Front three-quarter visibility in the Ford Kuga is a little restricted by the thick A-pillars, but otherwise there are no complaints about the way Ford has chosen to site you as the driver, or the simple logic with which it has positioned the major controls around you. Taller drivers might like a shade more reach adjustment on the steering wheel, but that’s about as close to a criticism of the driving position as we can come.

The relationship between the pedals, wheel, gear lever and your outer extremities is otherwise flawless. Additionally, the gauges are easy to read and the steering column stalks logical enough in their operation.

Rear-seat legroom is particularly tight, while even headroom is hardly generous for a car with such a high roofline

However, the optional navigation/entertainment system is not as easy to programme and operate as its touch-sensitive screen should have allowed it to be. The graphics seem a little last generation and the further you delve into its operation, the less intuitive it becomes. A perhaps more serious issue lies behind you, where you’ll discover that, for all the Kuga’s presence and perceived size, there’s not much space for your children or chums. Legroom is particularly tight, while even headroom is hardly generous for a car with such a high roofline.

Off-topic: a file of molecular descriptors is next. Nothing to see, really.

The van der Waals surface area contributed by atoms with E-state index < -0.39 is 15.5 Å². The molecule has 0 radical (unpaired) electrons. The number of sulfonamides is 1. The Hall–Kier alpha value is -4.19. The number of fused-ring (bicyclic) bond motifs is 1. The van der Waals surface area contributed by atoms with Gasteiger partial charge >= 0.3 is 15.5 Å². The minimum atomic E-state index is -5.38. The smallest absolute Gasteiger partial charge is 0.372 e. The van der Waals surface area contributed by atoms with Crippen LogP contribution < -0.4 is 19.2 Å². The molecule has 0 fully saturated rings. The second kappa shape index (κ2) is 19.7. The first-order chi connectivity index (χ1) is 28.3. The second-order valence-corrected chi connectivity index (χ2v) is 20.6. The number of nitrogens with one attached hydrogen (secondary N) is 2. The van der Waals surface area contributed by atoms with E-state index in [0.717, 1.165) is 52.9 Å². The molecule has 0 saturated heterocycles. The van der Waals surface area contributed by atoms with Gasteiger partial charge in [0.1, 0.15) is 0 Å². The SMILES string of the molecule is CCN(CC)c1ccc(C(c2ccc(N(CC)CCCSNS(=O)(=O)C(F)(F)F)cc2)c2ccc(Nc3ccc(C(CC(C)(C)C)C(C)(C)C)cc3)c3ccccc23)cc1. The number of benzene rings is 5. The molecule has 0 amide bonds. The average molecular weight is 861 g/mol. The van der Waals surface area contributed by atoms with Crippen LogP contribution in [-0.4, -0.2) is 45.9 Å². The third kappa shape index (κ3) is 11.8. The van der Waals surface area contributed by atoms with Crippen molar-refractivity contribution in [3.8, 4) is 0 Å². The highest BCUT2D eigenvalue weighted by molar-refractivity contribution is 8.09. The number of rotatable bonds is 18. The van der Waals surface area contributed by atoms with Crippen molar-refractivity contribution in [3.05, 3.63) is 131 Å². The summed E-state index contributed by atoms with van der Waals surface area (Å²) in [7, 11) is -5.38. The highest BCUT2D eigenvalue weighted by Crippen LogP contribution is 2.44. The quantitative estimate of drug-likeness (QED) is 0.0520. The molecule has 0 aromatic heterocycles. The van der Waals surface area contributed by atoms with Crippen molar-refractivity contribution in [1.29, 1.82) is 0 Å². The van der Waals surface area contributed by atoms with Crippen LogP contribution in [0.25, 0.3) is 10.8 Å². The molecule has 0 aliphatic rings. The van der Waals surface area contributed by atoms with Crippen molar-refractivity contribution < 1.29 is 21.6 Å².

The boot is more generous, though, and accessed through a tailgate that allows you to life the glass separately rather than the whole boot door.

The cabin ambience is dictated by the trim level. Climb up into a well optioned Titanium spec Ford Kuga (and we use the word ‘up’ advisedly) and you will behold a land of polished metal surfaces and shiny chrome finishes complete with touch-screen navigation and a selection of knobs, buttons, dials and switches to keep the most technophile of fans happy. However, while more basic cabins are still decent places to be in, they are not nearly as enthralling.

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